• The point is that although the antibodies don't target the nearby membranes and structures, the neutrophils that show up discharge lysosomal enzymes that are toxic for those tissues. (complement can also activate mast cells, at which point you can also get a pseudo-allergic reaction like hives). It's friendly fire- you see your target and call in the strike, but he's sitting right next to a shopping mall. Or an orphanage. Or a nunnery. Or baby ducks. Your immune system doesn't really care what else gets hit; it's kind of myopic that way.
  • Indicate the critical size at which immune complexes get stuck in basement membranes.
    • There's an unfortunate presumed typo in the notes here, in which it describes both complexes that are too small to get stuck and complexes that aren't as " less than 1000000 MW." I've emailed Dr. Claman and hopefully clarification will be forthcoming.
  • Describe “one-shot” serum sickness. Make a chart showing antigen, antibody and immune complex levels in relation to time and to symptoms.
    • Serum sickness: inflammation within the vasculature (vasculitis) in which immune complexes get stuck on the walls of the endothelia. One-shot serum sickness comes from the large dose of antigen given.
    • Causes fever, joint pain, kidney pain, pericarditis.
    • Transient-- once most antigen-antibody complexes are excreted out of the system, the symptoms subside.
      • Note that upon hepatitis B infection, the host can never seem to fully clear the virus; get a serum sickness disease that never really goes away.
    • Notice that "antigen" can refer to anything you form an immune reaction to-- can be antibiotics, vaccines, bacteria, etc.
      • Notice also that this can refer to endogenous compounds in autoimmune disorders-- DNA in lupus, the Fc regions of your own IgG proteins in rheumatoid arthritis.
    • Notice that upon initial exposure to an antigen, this reaction takes about a week to start to manifest (need to make antibodies to that antigen); subsequent exposures occur almost immediately (because antibodies are already circulating).
    • Re his 'chart': antigen exposure occurs, antibodies are made, complexes form, serum sickness symptoms begin, the antigens are cleared from the body, symptoms subside, free antibodies are high for a while and then go away.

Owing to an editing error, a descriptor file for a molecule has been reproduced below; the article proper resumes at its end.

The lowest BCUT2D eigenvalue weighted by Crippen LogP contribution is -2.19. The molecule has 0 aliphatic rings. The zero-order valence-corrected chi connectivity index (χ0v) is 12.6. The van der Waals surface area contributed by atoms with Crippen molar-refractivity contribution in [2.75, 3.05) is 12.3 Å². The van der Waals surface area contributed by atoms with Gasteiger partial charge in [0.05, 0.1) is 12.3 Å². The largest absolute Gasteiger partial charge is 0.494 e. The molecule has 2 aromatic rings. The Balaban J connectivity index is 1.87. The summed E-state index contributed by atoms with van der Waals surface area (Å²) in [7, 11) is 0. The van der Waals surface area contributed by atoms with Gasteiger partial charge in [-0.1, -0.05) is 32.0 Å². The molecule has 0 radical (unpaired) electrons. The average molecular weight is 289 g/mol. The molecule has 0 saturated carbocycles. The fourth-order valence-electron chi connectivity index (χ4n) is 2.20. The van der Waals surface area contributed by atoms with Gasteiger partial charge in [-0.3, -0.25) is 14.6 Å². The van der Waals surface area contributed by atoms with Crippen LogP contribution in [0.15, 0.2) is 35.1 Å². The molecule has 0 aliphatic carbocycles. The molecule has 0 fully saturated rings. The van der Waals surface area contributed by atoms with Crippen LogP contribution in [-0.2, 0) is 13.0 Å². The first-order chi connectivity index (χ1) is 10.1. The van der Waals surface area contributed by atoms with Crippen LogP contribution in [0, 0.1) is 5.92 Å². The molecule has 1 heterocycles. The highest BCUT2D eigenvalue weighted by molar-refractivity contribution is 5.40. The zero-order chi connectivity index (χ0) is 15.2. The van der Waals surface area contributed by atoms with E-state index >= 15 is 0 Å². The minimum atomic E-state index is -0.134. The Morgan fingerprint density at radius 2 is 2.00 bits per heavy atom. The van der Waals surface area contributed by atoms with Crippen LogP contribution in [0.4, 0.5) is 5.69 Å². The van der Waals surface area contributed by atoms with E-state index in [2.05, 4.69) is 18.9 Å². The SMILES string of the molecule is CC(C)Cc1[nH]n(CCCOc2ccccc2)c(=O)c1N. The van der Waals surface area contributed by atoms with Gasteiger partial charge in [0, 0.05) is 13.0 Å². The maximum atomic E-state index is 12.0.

• Discuss the types of tissues in which damage is most likely to occur from deposition of immune complexes. What do these tissues have in common.
    • Generally, immune complexes get stuck in basement (basolateral) membranes of places where the blood gets filtered.
      • Glomerulus (nephritis)
      • Pleura (plasma is filtered to provide pleural fluid)
      • Pericardium (for pericardial fluid, cause pericarditis)
      • Peritoneum (for peritoneal fluid)
      • Synovium of the joints (plasma filtered to make synovial fluid)
      • CSF (cerebritis, plasma filtered to make CSF)
  • Discuss the immunological mechanism of a typical Type III disease involving exogenous antigen.
    • Lots of antigen (eg. antitoxin) given; antibodies begin to be made; about 8 days later, the antibodies are released into the circulation, where they bind to the remnant of the original large dose, activating systemic complement, which produces serum sickness. After some time, enough antibody-antigen complexes are cleared out of the body that the serum sickness clears up.
    • Notice that antibody E can potentially be made to the original antigen; this means that any future exposure to the antigen will result in anaphylaxis.
  • Discuss how urticaria could result from interaction of antigen with either IgE or IgG antibody.
    • [Urticaria are hives.]
    • IgG antibodies activate classical complement fragments C3a and C5a, which induce mast cells to release their histamine contents.
    • IgE antibodies directly interact with mast cells to achieve the same thing faster.
  • Discuss the meaning of finding a fluffy white precipitate in a patient’s serum after a day in the refrigerator. Include the name used for such precipitates, the most likely composition, and the interpretation of the phenomenon.
    • The name is cryoglobulins; generally they are immune complexes of antigens and antibodies. Large numbers of them indicate that some level of serum sickness is going on.
  • Discuss the pathogenesis of post-streptococcal glomerulonephritis. Describe the diagnosis of this condition by fluorescent antibody technique and name the pattern of resulting fluorescence.
    • Effectively just a basic serum sickness-- streptococci + antibodies can get lodged in the glomerular basolateral membranes.
  • Discuss the pathogenesis of Farmer's Lung.
    • Caused by inhaled antigens from agricultural products (grain) that form immune complexes from the antibodies from a previous exposure, getting lodged in the lung.

Ontogeny of T and B Cells


  • Define:
    • stem cell: A cell that can self-renew or differentiate into one or more kinds of non-dividing, functional cells.
    • B cell: Lymphocytes that make antibodies.
    • T cell: Lymphocytes that either directly attack antigenic cells (killer T cells) or influence the development of B cells or attract inflammatory cells (helper T cells).
    • pre-B cell: An immature form of B cell in the bone marrow with cytoplasmic IgM but no surface IgM (or IgD).
    • pre-T cell: An immature form of T cell in the one marrow with no surface antigen receptors; to be transferred to the thymus.
    • self-tolerance: The normal cells of the body don't, generally, bind
  • Draw an outline diagram which shows bone marrow, thymus and spleen or lymph node. Indicate the development and movement of cells of the B and T lines, starting with the hematopoietic stem cell and ending with mature T and B cells.